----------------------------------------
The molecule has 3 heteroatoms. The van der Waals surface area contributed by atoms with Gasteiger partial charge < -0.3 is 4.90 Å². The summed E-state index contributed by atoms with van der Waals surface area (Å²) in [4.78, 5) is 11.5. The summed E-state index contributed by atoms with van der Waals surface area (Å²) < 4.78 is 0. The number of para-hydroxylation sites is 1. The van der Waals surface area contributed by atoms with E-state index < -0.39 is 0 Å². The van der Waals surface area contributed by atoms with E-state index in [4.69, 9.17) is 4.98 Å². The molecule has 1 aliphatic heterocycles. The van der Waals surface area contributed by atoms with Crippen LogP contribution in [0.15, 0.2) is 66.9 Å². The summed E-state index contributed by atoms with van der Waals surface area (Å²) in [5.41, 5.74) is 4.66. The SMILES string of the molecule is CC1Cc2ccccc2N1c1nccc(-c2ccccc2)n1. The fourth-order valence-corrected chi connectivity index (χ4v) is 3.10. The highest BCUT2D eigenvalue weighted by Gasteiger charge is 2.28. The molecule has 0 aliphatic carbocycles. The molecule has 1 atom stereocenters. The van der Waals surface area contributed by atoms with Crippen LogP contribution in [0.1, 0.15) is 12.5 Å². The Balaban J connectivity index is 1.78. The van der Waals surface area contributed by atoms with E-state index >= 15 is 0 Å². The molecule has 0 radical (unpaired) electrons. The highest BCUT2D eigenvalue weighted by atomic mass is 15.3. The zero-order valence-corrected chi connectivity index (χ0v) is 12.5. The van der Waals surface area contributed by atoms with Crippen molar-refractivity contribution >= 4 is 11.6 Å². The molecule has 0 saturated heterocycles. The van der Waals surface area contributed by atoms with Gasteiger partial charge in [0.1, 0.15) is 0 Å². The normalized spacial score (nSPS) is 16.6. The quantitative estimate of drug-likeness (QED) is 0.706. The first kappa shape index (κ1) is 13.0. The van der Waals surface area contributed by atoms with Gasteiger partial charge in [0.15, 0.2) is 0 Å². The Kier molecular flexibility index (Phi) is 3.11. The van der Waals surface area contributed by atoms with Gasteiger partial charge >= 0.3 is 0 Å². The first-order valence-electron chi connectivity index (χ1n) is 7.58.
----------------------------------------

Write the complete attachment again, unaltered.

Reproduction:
The molecule has 3 heteroatoms. The van der Waals surface area contributed by atoms with Gasteiger partial charge < -0.3 is 4.90 Å². The summed E-state index contributed by atoms with van der Waals surface area (Å²) in [4.78, 5) is 11.5. The summed E-state index contributed by atoms with van der Waals surface area (Å²) < 4.78 is 0. The number of para-hydroxylation sites is 1. The van der Waals surface area contributed by atoms with E-state index < -0.39 is 0 Å². The van der Waals surface area contributed by atoms with E-state index in [4.69, 9.17) is 4.98 Å². The molecule has 1 aliphatic heterocycles. The van der Waals surface area contributed by atoms with Crippen LogP contribution in [0.15, 0.2) is 66.9 Å². The summed E-state index contributed by atoms with van der Waals surface area (Å²) in [5.41, 5.74) is 4.66. The SMILES string of the molecule is CC1Cc2ccccc2N1c1nccc(-c2ccccc2)n1. The fourth-order valence-corrected chi connectivity index (χ4v) is 3.10. The highest BCUT2D eigenvalue weighted by Gasteiger charge is 2.28. The molecule has 0 aliphatic carbocycles. The molecule has 1 atom stereocenters. The van der Waals surface area contributed by atoms with Crippen LogP contribution in [0.1, 0.15) is 12.5 Å². The Balaban J connectivity index is 1.78. The van der Waals surface area contributed by atoms with E-state index >= 15 is 0 Å². The molecule has 0 radical (unpaired) electrons. The highest BCUT2D eigenvalue weighted by atomic mass is 15.3. The zero-order valence-corrected chi connectivity index (χ0v) is 12.5. The van der Waals surface area contributed by atoms with Crippen molar-refractivity contribution >= 4 is 11.6 Å². The molecule has 0 saturated heterocycles. The van der Waals surface area contributed by atoms with Gasteiger partial charge in [0.1, 0.15) is 0 Å². The normalized spacial score (nSPS) is 16.6. The quantitative estimate of drug-likeness (QED) is 0.706. The first kappa shape index (κ1) is 13.0. The van der Waals surface area contributed by atoms with Gasteiger partial charge in [0.15, 0.2) is 0 Å². The Kier molecular flexibility index (Phi) is 3.11. The van der Waals surface area contributed by atoms with Gasteiger partial charge >= 0.3 is 0 Å². The first-order valence-electron chi connectivity index (χ1n) is 7.58.